Carpal Tunnel Syndrome
Carpal tunnel syndrome is pain, tingling, numbness and weakness in your hand because of pressure on the median nerve in your wrist. It can cause numbness, tingling, swelling and pain of the first 2 to 3 fingers of the hand. The median nerve and several tendons that run from your forearm to your hand through a small space in your wrist called the carpal tunnel. The median nerve controls movement and feeling in your thumb and first three fingers (not your little finger). Carpel tunnel syndrome is overly diagnosed, since neural irritation, at any level above the wrist (elbow, shoulder and neck), may contribute to or cause hand/wrist pain, numbness, tingling and/or weakness. Repetitive use of the hand for an extended period of time may lead to carpal tunnel syndrome.
Causes of Carpal Tunnel Syndrome
Pressure on the median nerve causes carpal tunnel syndrome. This pressure can come from swelling or anything that makes the carpal tunnel smaller. Things that can lead to carpal tunnel syndrome include:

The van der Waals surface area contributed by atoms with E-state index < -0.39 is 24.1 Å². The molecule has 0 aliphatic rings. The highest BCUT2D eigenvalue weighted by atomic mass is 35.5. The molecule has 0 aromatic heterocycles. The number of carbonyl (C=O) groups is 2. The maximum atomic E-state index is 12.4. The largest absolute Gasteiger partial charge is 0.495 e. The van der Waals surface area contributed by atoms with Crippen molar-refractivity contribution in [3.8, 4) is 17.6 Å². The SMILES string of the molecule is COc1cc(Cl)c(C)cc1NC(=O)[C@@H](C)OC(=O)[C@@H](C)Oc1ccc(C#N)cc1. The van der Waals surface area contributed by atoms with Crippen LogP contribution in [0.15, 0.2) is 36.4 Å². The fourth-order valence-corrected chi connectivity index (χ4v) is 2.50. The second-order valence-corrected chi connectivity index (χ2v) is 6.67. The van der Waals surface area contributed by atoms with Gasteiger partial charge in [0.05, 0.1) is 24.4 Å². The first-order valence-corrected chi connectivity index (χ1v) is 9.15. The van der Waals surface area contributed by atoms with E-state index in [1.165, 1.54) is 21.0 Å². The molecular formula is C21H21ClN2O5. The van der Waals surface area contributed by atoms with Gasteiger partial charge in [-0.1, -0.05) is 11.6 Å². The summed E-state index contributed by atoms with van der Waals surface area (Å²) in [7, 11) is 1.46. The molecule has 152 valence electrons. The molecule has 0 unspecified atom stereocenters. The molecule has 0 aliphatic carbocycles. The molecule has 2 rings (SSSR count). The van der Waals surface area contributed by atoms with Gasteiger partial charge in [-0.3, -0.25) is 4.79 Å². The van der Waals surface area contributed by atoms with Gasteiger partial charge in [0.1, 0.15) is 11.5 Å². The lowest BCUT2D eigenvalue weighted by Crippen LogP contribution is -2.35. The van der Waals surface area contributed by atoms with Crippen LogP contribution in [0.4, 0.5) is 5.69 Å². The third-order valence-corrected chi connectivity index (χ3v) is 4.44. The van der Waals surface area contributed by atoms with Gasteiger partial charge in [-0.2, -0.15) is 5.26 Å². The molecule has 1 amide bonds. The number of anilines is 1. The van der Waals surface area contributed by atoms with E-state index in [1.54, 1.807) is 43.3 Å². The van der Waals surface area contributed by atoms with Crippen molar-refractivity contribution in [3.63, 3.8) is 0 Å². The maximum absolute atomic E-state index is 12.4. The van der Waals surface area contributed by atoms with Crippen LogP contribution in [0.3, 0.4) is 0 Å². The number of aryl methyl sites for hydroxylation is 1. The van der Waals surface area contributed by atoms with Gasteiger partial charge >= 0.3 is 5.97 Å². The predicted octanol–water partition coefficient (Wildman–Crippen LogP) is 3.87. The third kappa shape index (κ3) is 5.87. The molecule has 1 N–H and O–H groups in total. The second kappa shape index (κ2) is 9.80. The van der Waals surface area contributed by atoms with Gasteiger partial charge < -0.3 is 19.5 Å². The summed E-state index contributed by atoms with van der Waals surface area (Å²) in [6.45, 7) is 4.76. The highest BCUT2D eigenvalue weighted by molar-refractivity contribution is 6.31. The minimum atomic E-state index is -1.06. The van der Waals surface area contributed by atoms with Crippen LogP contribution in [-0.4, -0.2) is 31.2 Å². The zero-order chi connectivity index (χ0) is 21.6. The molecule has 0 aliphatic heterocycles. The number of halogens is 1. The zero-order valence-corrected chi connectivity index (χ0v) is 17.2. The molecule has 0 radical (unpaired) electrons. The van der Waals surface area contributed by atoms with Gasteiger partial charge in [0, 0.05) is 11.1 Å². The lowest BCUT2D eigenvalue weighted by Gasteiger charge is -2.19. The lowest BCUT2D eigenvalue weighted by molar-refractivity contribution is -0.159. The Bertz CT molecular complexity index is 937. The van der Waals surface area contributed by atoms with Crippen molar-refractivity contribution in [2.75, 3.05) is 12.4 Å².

- Injury or fall
- Repetitive motion, making the same hand movements over and over, especially if the wrist is bent down (your hands lower than your wrists), or making the same wrist movements over and over, ie. assembly-line work.
- Typing, gardening (pruning), painting etc.
- Wrist injuries and bone spurs, fractures of the wrist
- Smoking, because it can reduce blood flow to the median nerve.
- Illnesses such as hypothyroidism, rheumatoid arthritis, and diabetes
- Tingling, numbness, weakness, or pain in the fingers or hand.
- Some people may have pain in their forearm
- Mostly effects, the thumb, index finger, middle finger, and half of the ring finger.
- Change your grip frequently, use of the thumb and index finger grip, all the time can strain the hand.
- Keep your wrist in neutral position.
- When possible, rotate tasks to give your hands a rest.
- Do simple hand stretches to relieve strain ie. wrist curls, finger stretches and thumb stretches.